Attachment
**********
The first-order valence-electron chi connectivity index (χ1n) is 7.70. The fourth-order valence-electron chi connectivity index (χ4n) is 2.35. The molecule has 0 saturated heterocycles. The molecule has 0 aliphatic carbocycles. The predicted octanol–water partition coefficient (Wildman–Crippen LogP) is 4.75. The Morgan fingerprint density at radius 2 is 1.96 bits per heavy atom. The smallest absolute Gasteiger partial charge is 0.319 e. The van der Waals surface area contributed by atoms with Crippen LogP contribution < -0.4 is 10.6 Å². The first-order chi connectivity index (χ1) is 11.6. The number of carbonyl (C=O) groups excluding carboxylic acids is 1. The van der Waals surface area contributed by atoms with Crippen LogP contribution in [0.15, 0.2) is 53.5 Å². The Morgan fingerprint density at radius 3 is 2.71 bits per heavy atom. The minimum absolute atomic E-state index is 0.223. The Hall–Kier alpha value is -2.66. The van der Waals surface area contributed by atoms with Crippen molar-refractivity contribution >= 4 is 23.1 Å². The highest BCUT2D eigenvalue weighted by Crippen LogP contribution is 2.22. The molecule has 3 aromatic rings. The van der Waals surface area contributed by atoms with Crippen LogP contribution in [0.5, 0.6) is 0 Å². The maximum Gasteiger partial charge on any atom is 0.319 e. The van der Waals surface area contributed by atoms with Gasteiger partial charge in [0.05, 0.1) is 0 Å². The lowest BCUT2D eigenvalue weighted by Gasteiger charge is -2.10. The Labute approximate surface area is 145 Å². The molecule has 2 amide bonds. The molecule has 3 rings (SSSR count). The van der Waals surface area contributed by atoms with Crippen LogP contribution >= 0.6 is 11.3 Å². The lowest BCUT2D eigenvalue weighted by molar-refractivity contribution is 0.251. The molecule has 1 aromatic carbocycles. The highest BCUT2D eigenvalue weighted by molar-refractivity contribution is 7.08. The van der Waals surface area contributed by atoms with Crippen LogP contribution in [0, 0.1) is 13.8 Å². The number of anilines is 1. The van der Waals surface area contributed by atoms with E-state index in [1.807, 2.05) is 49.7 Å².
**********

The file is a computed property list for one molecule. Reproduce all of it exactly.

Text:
The first-order valence-electron chi connectivity index (χ1n) is 7.70. The fourth-order valence-electron chi connectivity index (χ4n) is 2.35. The molecule has 0 saturated heterocycles. The molecule has 0 aliphatic carbocycles. The predicted octanol–water partition coefficient (Wildman–Crippen LogP) is 4.75. The Morgan fingerprint density at radius 2 is 1.96 bits per heavy atom. The smallest absolute Gasteiger partial charge is 0.319 e. The van der Waals surface area contributed by atoms with Crippen LogP contribution < -0.4 is 10.6 Å². The first-order chi connectivity index (χ1) is 11.6. The number of carbonyl (C=O) groups excluding carboxylic acids is 1. The van der Waals surface area contributed by atoms with Crippen LogP contribution in [0.15, 0.2) is 53.5 Å². The Morgan fingerprint density at radius 3 is 2.71 bits per heavy atom. The minimum absolute atomic E-state index is 0.223. The Hall–Kier alpha value is -2.66. The van der Waals surface area contributed by atoms with Crippen molar-refractivity contribution >= 4 is 23.1 Å². The highest BCUT2D eigenvalue weighted by Crippen LogP contribution is 2.22. The molecule has 3 aromatic rings. The van der Waals surface area contributed by atoms with Crippen LogP contribution in [0.5, 0.6) is 0 Å². The maximum Gasteiger partial charge on any atom is 0.319 e. The van der Waals surface area contributed by atoms with Gasteiger partial charge in [0.05, 0.1) is 0 Å². The lowest BCUT2D eigenvalue weighted by Gasteiger charge is -2.10. The Labute approximate surface area is 145 Å². The molecule has 2 amide bonds. The molecule has 3 rings (SSSR count). The van der Waals surface area contributed by atoms with Crippen LogP contribution >= 0.6 is 11.3 Å². The lowest BCUT2D eigenvalue weighted by molar-refractivity contribution is 0.251. The molecule has 1 aromatic carbocycles. The highest BCUT2D eigenvalue weighted by molar-refractivity contribution is 7.08. The van der Waals surface area contributed by atoms with Crippen LogP contribution in [0, 0.1) is 13.8 Å². The number of anilines is 1. The van der Waals surface area contributed by atoms with E-state index in [1.807, 2.05) is 49.7 Å².